5 Must-haves for a Winning D2C Approach
1. Streamline Your Product Range
Setting up an eCommerce platform becomes more complicated the broader your product range is.
Selling D2C or B2C differs from B2B in that consumers don’t always have a specific model number or goal in mind when researching online.
Consumers, no-matter how tech savvy, can find it overwhelming when viewing a large volume of appliance models and features on offer. Offering too much choice can be overwhelming and can adversely affect your conversion rate.
Tip #1 – Simplify the number of products and SKU’s you have available online, at least initially. Instead, focus your efforts on making your product portfolio as easy to navigate and filter as possible.
2. Manage B2B, D2C and everything in between
If you’re a manufacturer that has historically sold thousands of coffee machines in bulk to retailers, selling thousands of small applianes to individuals will need a completely different set of systems and processes to cope with the complexity of B2B, B2B2C and B2C. Not only do you need to consider a new business model but the logistics to fulfil these orders.
Tip #2 – Aim to have a clear and consistent strategy around who your consumer is and the “consumer journey” that you are looking to create. It’s vital that you implement an end-to-end eCommerce solution that can support every segment of your business. One solution that covers eCommerce, order management and systems integration to connect your CRM, payment processing and logistics.
The organisations that we see winning in the D2C market are truly obsessive around consumer-centricity. Make sure this runs through every single consumer touch point from the online website through to the delivery, installation services and the removal of large appliances. Every consumer touch point is key and quite often it’s the last mile delivery and installation process that the customer remembers!
3. Work to your StrengthsAppliance and electronic orders are 2.6x larger than a typical eCommerce transaction ($416 vs $159) – Adobe Dec 2019. Given the high-value nature of home appliances and electricals. Many consumers will understandably take a long time to research and compare products before pressing the “Buy” button. Expensive products require multiple visits which will drive down conversion. In fact, consumer Electronic conversions are typically half the average (1.4% vs 3%). To instil confidence – make sure you cover the basics – from good product photography, model specifications, to customer reviews. But remember nobody knows your products like you do. Tip #3 – Work to your strengths and bridge the retail gap by providing what your retail partners can’t. In-depth product knowledge and expertise. This could be through videos, blogs, reviews or even web chat – for advice and guidance – or perhaps comparison engines or filters. Brands like Dyson have decided to create immersive, brand experiences on their website but still enable “ease of purchase” through a stylish website with fantastic online support. The underlying eCommerce and Marketing technology you choose should be able to intertwine content and commerce to drive business results online and help deliver a friction-free customer experience. Home appliance and electronics brands that provide shopping experiences that go beyond mere transaction will be the ones that will thrive in 2021 and beyond.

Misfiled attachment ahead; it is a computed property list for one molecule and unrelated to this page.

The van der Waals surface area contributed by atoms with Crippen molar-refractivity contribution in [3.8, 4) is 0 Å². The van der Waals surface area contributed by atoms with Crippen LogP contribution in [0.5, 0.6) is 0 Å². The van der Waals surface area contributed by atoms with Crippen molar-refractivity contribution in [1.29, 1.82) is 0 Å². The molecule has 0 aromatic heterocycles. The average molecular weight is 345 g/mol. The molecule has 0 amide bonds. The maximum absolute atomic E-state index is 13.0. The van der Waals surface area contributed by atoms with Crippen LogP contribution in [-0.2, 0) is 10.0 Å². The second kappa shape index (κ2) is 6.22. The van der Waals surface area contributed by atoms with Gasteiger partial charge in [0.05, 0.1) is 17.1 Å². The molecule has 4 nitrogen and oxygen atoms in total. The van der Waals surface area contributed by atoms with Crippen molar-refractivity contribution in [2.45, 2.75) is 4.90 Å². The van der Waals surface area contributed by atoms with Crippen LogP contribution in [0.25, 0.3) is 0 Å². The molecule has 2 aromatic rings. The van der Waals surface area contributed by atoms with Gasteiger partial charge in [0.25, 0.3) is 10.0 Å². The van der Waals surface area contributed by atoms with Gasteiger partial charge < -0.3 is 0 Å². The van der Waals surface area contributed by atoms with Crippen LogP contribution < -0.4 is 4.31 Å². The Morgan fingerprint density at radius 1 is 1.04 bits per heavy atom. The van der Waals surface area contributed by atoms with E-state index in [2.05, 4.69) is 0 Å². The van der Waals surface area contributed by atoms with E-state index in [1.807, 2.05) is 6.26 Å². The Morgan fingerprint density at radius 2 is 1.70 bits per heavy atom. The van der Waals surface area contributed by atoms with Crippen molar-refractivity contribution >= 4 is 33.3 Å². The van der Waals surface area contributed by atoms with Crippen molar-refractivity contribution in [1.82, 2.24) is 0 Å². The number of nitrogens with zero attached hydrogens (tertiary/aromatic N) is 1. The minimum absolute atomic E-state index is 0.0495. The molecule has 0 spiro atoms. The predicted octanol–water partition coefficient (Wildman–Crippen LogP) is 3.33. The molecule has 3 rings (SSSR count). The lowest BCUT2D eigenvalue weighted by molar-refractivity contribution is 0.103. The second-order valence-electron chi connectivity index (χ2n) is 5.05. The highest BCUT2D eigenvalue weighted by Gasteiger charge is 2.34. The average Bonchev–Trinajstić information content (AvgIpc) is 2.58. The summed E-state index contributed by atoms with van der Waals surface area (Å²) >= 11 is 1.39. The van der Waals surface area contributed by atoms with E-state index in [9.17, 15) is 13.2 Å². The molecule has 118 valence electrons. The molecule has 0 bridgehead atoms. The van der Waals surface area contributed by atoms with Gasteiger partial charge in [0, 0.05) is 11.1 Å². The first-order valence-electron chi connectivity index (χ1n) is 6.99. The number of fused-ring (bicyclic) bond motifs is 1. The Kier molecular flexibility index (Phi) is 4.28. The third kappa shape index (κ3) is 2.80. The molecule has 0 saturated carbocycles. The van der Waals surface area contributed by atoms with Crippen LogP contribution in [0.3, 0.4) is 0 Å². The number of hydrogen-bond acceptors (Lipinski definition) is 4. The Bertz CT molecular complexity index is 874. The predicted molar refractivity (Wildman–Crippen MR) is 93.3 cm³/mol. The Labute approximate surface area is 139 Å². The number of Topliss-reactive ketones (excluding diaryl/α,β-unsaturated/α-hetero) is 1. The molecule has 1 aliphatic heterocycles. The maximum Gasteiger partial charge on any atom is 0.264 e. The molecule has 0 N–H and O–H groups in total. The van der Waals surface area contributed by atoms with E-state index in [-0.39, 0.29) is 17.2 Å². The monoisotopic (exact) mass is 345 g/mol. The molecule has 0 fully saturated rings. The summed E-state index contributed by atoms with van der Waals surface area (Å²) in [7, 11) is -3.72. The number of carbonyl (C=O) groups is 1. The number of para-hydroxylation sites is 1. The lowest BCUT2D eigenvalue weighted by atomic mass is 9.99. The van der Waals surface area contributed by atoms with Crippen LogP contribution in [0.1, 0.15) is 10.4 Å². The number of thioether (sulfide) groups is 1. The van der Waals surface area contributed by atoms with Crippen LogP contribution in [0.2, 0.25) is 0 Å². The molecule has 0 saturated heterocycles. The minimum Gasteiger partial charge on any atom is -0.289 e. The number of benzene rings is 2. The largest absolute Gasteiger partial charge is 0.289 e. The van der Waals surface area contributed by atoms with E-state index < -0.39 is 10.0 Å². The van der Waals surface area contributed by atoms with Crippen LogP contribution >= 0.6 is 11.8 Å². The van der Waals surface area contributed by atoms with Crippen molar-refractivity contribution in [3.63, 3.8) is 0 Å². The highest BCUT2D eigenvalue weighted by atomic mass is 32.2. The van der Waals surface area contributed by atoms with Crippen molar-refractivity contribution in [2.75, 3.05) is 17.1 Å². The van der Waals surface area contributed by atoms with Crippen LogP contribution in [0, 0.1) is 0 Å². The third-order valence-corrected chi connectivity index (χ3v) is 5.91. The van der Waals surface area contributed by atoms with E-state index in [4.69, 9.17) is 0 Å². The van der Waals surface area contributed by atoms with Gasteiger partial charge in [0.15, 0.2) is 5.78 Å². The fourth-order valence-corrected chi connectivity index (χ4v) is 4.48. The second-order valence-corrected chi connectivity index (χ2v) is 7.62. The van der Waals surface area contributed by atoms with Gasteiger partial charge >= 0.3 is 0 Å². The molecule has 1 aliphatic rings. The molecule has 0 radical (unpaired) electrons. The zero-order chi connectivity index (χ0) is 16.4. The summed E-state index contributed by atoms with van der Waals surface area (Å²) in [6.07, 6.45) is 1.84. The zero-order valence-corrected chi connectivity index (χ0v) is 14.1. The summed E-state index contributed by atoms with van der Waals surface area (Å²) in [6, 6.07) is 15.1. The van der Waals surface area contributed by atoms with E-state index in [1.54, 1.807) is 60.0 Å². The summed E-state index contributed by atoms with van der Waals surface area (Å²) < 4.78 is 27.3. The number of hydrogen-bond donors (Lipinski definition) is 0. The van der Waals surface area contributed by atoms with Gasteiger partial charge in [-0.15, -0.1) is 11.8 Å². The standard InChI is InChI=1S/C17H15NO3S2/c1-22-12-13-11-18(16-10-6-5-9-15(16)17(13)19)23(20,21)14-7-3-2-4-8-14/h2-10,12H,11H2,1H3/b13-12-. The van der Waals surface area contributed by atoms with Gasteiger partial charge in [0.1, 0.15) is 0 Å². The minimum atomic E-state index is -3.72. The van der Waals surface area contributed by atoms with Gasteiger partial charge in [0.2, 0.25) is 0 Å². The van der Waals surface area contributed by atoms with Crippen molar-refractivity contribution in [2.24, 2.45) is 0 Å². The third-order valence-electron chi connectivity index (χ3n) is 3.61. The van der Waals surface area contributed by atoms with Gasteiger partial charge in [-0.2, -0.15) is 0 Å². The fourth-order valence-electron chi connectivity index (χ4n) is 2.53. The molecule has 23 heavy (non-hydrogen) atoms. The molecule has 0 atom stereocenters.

4. Use Repairs and Spare Parts as an Opportunity for GrowthRepairs and spare parts represent a large after-sales opportunity for appliance manufacturers. In fact, more than 45% of consumers are willing to pay a premium price for an appliance if it includes additional services such as same-day repair. Tip #4 – Differentiate your online and retail offering with value added services such as repairs, spares and maintenance packages. Value-added services such as these are a great way to increase customer satisfaction, revenue and loyalty.
5. Onboard, Surprise & DelightOne of the key reason’s companies look to adopt a D2C model is data. The engagement they can be cultivated before, during and after the purchase is incredibly advantageous. By adopting a D2C channel, you should know when a printer is going to run out of ink… or when a consumer’s current washing machine is in need of maintenance… or when a dryer is ready to be replaced. This data can be used for lucrative cross-sell and up-sell marketing. Tip #5 – Make sure you on-board customers after their initial purchase and in the first few weeks of using an appliance and follow up with useful tips and advice to nurture those long-term relationships. Once your customers are on-board, surprise them with digital experiences that add value. An ingenious example from Electrolux’s Vintec, a maker of temperature-controlled wine cabinets, recently launched Oeno. Oeno is a virtual wine cellar management app that keeps track of a customer’s wines and provides sommelier-style advice on the best time to open bottles, serving temperatures and wine pairing advice. It can also order wine and restock automatically. These connected-appliance ecosystems are a great way to build value and ‘lock-in’ consumer loyalty. Granted, not all appliance manufacturers can invest in grand, innovative ideas such as these! If you’re a kitchen or home appliance brand, new digital services could be simple interactive recipes, step-by-step cooking guides or online courses, all designed to engage users.
ConclusionThe home appliance and white goods industry is facing rapid transformation, particularly as the pandemic accelerates the shift to online sales. Manufacturers that take advantage of the treasure trove of information about their customers and connect with them before, during and after a sale will be the ones that survive, and thrive, in the years to come.
NextCheck back soon when we’ll share our “D2C Maturity Guide: Are you really ready?”. We will outline things to consider when making the move from B2B to B2C or D2C. A practical checklist that covers everything you need to consider before going direct – from people, processes and tech.
Book a free D2C Strategy SessionConsidering going direct-to-consumer but not sure where to start? Simply contact us for a free 2-hour session with one of our consultants. *Limited to the first 5 enquiries.